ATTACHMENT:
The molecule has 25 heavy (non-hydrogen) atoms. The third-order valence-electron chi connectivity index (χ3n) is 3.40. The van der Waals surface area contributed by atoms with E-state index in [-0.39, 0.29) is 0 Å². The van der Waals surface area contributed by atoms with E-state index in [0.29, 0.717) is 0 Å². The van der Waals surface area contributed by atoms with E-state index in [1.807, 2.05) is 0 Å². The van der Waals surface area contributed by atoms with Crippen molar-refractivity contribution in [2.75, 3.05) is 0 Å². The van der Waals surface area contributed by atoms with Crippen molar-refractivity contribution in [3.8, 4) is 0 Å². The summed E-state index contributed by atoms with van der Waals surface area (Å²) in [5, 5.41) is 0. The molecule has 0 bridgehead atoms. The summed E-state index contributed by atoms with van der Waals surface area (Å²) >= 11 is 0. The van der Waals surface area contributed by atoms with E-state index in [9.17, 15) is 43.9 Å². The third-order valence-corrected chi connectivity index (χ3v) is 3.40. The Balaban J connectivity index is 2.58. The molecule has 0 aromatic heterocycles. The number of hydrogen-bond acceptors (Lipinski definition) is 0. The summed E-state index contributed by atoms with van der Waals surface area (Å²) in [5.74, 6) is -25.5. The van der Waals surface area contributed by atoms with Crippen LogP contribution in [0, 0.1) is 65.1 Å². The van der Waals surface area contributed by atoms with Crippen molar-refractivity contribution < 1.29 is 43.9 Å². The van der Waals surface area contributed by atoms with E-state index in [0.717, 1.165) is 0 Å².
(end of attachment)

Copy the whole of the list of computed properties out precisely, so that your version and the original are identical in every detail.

The molecule has 25 heavy (non-hydrogen) atoms. The third-order valence-electron chi connectivity index (χ3n) is 3.40. The van der Waals surface area contributed by atoms with E-state index in [-0.39, 0.29) is 0 Å². The van der Waals surface area contributed by atoms with E-state index in [0.29, 0.717) is 0 Å². The van der Waals surface area contributed by atoms with E-state index in [1.807, 2.05) is 0 Å². The van der Waals surface area contributed by atoms with Crippen molar-refractivity contribution in [2.75, 3.05) is 0 Å². The van der Waals surface area contributed by atoms with Crippen molar-refractivity contribution in [3.8, 4) is 0 Å². The summed E-state index contributed by atoms with van der Waals surface area (Å²) in [5, 5.41) is 0. The molecule has 0 bridgehead atoms. The summed E-state index contributed by atoms with van der Waals surface area (Å²) >= 11 is 0. The van der Waals surface area contributed by atoms with E-state index in [9.17, 15) is 43.9 Å². The third-order valence-corrected chi connectivity index (χ3v) is 3.40. The Balaban J connectivity index is 2.58. The molecule has 0 aromatic heterocycles. The number of hydrogen-bond acceptors (Lipinski definition) is 0. The summed E-state index contributed by atoms with van der Waals surface area (Å²) in [5.74, 6) is -25.5. The van der Waals surface area contributed by atoms with Crippen LogP contribution in [0, 0.1) is 65.1 Å². The van der Waals surface area contributed by atoms with Crippen molar-refractivity contribution < 1.29 is 43.9 Å². The van der Waals surface area contributed by atoms with E-state index in [0.717, 1.165) is 0 Å².